Is it possible to live on one income? Yes, I think it is, simply because that's how things have always been in our family. Since we never got any source of financial support from my father, Mom had to work and we lived off her salary, which was never too big.
True, we could never afford a car (without going into debt), and the area we live in isn't something. We couldn't go abroad every year, eat out as often as we wanted, or buy plenty of new clothes every season. Our apartment is tiny, until not long ago we used a computer that was nearly my age, and as a child I knew I would have to put up with my schoolbag until it can't be fixed anymore.
However, we had a decent life, even during an especially tough period when Mom had to do cleaning and babysitting jobs to put some food on our table. We never had to sleep under a bridge; we never went hungry. When Mom took a loan, she returned it soon enough. As times improved and income grew steadily – not to something impressive, just average – Mom started putting a considerable amount into savings.
So, yes, we didn't live this way out of choice. But it only shows living on one income can be done. Yes, it will probably mean living modestly, within one's means, being careful about saving and spending. But it doesn't mean living on welfare.
If it can be done because there is no other choice, it can also be planned well and done out of a conscious decision. If a single woman can manage her finances well, it must be even easier for a married couple, when a woman stands behind her husband's back.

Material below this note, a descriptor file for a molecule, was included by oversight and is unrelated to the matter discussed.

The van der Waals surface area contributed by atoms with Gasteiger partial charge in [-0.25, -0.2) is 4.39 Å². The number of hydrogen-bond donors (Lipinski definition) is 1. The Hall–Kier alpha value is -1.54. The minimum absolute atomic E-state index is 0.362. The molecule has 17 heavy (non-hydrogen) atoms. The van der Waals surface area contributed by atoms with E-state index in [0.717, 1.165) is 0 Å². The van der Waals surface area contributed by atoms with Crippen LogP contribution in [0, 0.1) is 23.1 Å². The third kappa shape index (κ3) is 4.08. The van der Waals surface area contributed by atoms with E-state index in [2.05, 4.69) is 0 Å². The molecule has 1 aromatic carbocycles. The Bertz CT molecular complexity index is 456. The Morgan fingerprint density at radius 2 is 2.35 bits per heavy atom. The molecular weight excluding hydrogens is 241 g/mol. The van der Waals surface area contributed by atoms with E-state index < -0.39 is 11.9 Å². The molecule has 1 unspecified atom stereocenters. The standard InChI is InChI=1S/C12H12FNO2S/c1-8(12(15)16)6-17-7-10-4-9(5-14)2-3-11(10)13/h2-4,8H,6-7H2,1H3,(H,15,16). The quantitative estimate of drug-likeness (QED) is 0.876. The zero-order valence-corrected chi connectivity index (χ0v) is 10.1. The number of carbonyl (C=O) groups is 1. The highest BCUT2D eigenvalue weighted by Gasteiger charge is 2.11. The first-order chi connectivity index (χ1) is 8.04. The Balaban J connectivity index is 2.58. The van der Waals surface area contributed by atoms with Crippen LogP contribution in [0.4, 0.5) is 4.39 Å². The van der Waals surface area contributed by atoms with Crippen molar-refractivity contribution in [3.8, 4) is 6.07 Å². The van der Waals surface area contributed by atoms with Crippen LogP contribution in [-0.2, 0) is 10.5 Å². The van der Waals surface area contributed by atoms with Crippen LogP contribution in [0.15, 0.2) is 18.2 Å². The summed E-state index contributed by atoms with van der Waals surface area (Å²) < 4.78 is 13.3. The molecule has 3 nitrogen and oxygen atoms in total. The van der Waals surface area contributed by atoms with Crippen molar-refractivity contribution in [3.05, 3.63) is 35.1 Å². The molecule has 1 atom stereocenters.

Deciding whether to have a second income or not is an individual decision, of course, but many people make this choice simply because they think there's absolutely no way they can survive otherwise.
I know many families where the wife has an uninteresting, low-paying job; she's overstressed with duties both at work and at home, but she continues working, because she is sure the family will not survive without her income. Yet she doesn't have time to plan and manage her finances, and spends unwisely; when all is said and done, there's not much left of the "second income". The thought that a family can't live on one income is now so deeply ingrained in our minds that often we don't even check how true it is; we forget that for many centuries, nobody even thought of pushing a wife and a mother out there, into the workforce, to compete with men, to collapse while trying to "have it all together".
I can't know for sure God will send me a husband, and I don't know where life will lead me. But I do know who I want to be – a wife that is a helpmeet to her husband, a gracious woman who makes her house a home, a mother that doesn't miss even one day of her children's lives. When a child grows up, will he or she feel sorry for never having all those expensive toys and brand new clothes? I don't think so! We remember precious moments spent with our family, with our parents and siblings; simple joys, quiet evenings, and just being there for each other; no money can ever pay for that.